Sun Charles Nutter and Thomas Enebo, often called "the JRuby Guys," about two-and-a-half years ago so they could work full time on JRuby, an implementation of the Ruby programming language for the Java Virtual Machine. Some months later Sun hired Nick Sieger, another key JRuby developer.
All three will start work at Engine Yard next week. Nutter said they decided to leave Sun largely because of the uncertainty resulting from its acquisition by Oracle, a deal that's expected to close later this summer pending regulatory approvals.
"To be honest, we had no evidence that Oracle wouldn't support JRuby, but we also didn't have any evidence that they would," Nutter said by telephone Monday. "Two out of the three developers making this move have families; we want to make sure JRuby will get to the next level, and we had to make a decision," he said.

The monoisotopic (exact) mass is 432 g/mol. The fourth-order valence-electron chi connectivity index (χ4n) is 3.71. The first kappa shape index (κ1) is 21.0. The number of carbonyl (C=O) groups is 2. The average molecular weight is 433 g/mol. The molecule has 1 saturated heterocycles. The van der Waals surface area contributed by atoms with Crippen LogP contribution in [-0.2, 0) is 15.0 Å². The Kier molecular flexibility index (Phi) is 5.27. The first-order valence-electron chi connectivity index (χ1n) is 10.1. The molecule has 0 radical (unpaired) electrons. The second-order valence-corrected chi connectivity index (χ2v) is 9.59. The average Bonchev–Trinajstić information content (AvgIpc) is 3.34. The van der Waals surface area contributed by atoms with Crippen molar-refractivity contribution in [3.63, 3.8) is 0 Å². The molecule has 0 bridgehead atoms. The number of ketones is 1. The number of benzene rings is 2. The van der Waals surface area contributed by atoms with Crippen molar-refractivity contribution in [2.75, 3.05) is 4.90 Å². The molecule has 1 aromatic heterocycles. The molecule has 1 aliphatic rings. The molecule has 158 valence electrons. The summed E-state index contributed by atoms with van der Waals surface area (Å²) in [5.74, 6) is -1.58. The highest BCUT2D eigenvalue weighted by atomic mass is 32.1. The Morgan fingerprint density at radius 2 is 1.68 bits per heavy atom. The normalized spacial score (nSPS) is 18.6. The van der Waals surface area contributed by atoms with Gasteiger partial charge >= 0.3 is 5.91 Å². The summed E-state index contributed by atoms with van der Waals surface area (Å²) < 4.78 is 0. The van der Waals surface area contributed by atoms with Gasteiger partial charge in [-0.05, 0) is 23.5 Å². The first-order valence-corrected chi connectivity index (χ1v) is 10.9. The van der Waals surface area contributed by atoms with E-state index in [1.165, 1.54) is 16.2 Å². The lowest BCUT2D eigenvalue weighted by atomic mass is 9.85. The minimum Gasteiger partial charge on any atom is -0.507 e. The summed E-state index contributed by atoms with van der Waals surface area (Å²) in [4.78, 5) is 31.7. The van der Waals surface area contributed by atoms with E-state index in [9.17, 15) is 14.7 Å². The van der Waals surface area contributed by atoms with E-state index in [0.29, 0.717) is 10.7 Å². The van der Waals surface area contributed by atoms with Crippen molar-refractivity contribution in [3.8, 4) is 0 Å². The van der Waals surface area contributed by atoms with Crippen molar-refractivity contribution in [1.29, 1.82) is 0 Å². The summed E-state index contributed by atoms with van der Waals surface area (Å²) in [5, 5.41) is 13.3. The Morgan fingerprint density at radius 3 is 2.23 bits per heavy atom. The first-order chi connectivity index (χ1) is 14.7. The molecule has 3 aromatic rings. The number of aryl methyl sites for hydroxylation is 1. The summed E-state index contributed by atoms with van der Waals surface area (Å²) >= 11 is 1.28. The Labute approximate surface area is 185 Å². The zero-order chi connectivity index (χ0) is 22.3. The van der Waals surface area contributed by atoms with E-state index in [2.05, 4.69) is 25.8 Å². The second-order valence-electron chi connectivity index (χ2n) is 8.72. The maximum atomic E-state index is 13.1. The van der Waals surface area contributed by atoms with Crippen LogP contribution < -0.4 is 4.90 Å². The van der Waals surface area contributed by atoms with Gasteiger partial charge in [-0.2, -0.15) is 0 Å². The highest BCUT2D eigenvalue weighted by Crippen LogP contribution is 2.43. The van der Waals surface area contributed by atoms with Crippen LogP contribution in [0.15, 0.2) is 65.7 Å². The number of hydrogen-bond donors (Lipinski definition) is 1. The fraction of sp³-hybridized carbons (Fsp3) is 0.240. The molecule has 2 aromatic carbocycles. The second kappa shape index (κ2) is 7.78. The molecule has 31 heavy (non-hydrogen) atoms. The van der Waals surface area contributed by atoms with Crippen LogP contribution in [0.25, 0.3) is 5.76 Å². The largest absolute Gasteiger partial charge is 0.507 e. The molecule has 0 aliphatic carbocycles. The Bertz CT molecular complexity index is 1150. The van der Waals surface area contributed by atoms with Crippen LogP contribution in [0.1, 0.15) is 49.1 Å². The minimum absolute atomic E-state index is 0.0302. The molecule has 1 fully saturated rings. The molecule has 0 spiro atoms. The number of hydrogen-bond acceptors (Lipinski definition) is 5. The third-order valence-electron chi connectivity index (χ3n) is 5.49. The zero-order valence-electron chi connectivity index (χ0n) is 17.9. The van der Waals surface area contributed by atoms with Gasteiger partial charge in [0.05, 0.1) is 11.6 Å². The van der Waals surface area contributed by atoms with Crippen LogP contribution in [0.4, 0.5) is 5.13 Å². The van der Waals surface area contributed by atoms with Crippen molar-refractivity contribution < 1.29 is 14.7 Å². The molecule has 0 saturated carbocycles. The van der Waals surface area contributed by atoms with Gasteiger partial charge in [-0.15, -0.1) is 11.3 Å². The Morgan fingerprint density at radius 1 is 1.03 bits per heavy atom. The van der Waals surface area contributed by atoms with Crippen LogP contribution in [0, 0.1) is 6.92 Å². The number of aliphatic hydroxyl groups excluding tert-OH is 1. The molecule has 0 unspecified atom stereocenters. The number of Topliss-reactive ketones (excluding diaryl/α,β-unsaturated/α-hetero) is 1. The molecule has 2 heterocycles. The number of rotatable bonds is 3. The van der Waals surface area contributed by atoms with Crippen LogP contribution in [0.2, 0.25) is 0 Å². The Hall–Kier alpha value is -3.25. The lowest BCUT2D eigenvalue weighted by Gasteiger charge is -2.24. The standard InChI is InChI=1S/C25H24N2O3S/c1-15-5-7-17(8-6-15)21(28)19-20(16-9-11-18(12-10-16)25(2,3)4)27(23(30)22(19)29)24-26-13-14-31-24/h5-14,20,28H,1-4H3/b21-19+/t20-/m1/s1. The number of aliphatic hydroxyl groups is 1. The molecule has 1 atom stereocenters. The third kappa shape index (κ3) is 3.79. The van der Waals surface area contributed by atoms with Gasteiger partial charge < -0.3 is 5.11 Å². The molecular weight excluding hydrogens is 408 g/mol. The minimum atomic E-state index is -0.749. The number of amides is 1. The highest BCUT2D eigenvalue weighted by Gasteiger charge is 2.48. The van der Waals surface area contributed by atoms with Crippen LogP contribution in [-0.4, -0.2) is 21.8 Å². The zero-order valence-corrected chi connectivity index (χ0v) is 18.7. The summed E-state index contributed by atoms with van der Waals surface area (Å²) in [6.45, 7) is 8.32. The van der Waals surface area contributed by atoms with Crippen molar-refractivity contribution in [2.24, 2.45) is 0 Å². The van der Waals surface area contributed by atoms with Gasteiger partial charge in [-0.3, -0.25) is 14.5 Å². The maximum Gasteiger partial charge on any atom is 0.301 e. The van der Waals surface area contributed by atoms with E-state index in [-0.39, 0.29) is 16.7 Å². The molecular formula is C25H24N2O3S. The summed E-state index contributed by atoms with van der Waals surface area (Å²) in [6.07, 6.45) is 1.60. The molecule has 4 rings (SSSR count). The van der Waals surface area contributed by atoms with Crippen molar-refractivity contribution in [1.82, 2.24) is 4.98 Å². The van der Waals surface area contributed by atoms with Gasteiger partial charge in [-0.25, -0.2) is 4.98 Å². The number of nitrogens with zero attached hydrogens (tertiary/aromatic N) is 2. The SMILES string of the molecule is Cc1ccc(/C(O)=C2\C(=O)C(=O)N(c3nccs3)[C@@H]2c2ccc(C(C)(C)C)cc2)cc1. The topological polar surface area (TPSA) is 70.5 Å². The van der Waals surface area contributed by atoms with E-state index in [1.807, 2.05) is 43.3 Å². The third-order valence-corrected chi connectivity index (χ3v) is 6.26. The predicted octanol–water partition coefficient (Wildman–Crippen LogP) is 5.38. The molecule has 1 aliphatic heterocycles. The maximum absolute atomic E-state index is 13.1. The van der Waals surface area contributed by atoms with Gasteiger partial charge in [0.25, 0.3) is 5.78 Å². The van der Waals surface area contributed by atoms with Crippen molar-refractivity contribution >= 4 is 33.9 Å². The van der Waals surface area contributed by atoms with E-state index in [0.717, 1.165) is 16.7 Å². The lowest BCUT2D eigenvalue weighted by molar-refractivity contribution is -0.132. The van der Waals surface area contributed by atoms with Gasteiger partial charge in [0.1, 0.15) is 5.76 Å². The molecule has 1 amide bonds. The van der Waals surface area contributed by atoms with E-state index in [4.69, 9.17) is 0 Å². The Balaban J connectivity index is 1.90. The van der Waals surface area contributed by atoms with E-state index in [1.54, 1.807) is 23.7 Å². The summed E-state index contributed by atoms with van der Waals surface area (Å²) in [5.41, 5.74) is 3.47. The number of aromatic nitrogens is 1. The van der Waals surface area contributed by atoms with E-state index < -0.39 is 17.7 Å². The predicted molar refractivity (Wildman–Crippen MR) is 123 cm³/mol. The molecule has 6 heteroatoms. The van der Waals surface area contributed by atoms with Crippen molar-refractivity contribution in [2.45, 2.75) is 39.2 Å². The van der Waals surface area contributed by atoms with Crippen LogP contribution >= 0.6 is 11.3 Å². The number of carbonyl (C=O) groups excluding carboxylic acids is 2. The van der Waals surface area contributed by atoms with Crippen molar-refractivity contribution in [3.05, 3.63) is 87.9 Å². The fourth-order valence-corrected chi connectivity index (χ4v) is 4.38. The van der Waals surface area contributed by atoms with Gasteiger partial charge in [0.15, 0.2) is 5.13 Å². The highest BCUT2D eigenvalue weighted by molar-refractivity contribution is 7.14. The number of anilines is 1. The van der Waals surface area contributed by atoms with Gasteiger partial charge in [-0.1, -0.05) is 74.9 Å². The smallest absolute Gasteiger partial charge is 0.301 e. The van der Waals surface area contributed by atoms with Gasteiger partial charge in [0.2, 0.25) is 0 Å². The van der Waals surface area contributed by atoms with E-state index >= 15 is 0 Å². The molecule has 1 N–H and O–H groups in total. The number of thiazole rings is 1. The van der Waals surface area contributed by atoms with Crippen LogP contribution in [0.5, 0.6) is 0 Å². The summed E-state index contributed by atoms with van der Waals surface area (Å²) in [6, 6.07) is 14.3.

Oracle is a big user of Sun's Java technology and says it's one of the main reasons it bought the company, though it hasn't given specifics about its plans.
Getting hired by Sun and being given the chance to work full time on JRuby was "pretty much a dream come true," Nutter said. The team got to work independently as a "satellite project," but with Sun's engineering resources behind them, including access to its Glassfish, NetBeans and JVM software.